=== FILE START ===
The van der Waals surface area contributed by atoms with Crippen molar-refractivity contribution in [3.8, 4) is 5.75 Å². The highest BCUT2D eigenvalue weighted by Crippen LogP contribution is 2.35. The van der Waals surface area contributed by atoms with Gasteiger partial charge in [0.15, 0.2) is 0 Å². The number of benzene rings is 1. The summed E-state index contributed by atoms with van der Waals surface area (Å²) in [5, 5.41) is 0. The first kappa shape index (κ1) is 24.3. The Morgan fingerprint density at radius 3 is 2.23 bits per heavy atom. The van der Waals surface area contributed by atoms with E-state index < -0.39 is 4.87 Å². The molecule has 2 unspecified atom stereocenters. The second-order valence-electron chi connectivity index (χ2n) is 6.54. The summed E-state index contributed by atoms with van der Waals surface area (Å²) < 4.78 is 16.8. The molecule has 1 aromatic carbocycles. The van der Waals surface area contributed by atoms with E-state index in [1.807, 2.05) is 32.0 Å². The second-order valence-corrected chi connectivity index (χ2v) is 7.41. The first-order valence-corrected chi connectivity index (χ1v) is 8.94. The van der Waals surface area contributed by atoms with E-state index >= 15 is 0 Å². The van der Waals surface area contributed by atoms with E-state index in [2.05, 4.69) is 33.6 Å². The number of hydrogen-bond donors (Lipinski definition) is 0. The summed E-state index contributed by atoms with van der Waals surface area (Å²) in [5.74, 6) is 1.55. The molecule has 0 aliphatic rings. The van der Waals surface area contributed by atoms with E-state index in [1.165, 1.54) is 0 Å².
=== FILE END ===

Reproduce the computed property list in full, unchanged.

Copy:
The van der Waals surface area contributed by atoms with Crippen molar-refractivity contribution in [3.8, 4) is 5.75 Å². The highest BCUT2D eigenvalue weighted by Crippen LogP contribution is 2.35. The van der Waals surface area contributed by atoms with Gasteiger partial charge in [0.15, 0.2) is 0 Å². The number of benzene rings is 1. The summed E-state index contributed by atoms with van der Waals surface area (Å²) in [5, 5.41) is 0. The first kappa shape index (κ1) is 24.3. The Morgan fingerprint density at radius 3 is 2.23 bits per heavy atom. The van der Waals surface area contributed by atoms with E-state index < -0.39 is 4.87 Å². The molecule has 2 unspecified atom stereocenters. The second-order valence-electron chi connectivity index (χ2n) is 6.54. The summed E-state index contributed by atoms with van der Waals surface area (Å²) < 4.78 is 16.8. The molecule has 1 aromatic carbocycles. The van der Waals surface area contributed by atoms with E-state index in [1.807, 2.05) is 32.0 Å². The second-order valence-corrected chi connectivity index (χ2v) is 7.41. The first-order valence-corrected chi connectivity index (χ1v) is 8.94. The van der Waals surface area contributed by atoms with E-state index >= 15 is 0 Å². The van der Waals surface area contributed by atoms with E-state index in [2.05, 4.69) is 33.6 Å². The number of hydrogen-bond donors (Lipinski definition) is 0. The summed E-state index contributed by atoms with van der Waals surface area (Å²) in [5.74, 6) is 1.55. The molecule has 0 aliphatic rings. The van der Waals surface area contributed by atoms with E-state index in [1.165, 1.54) is 0 Å².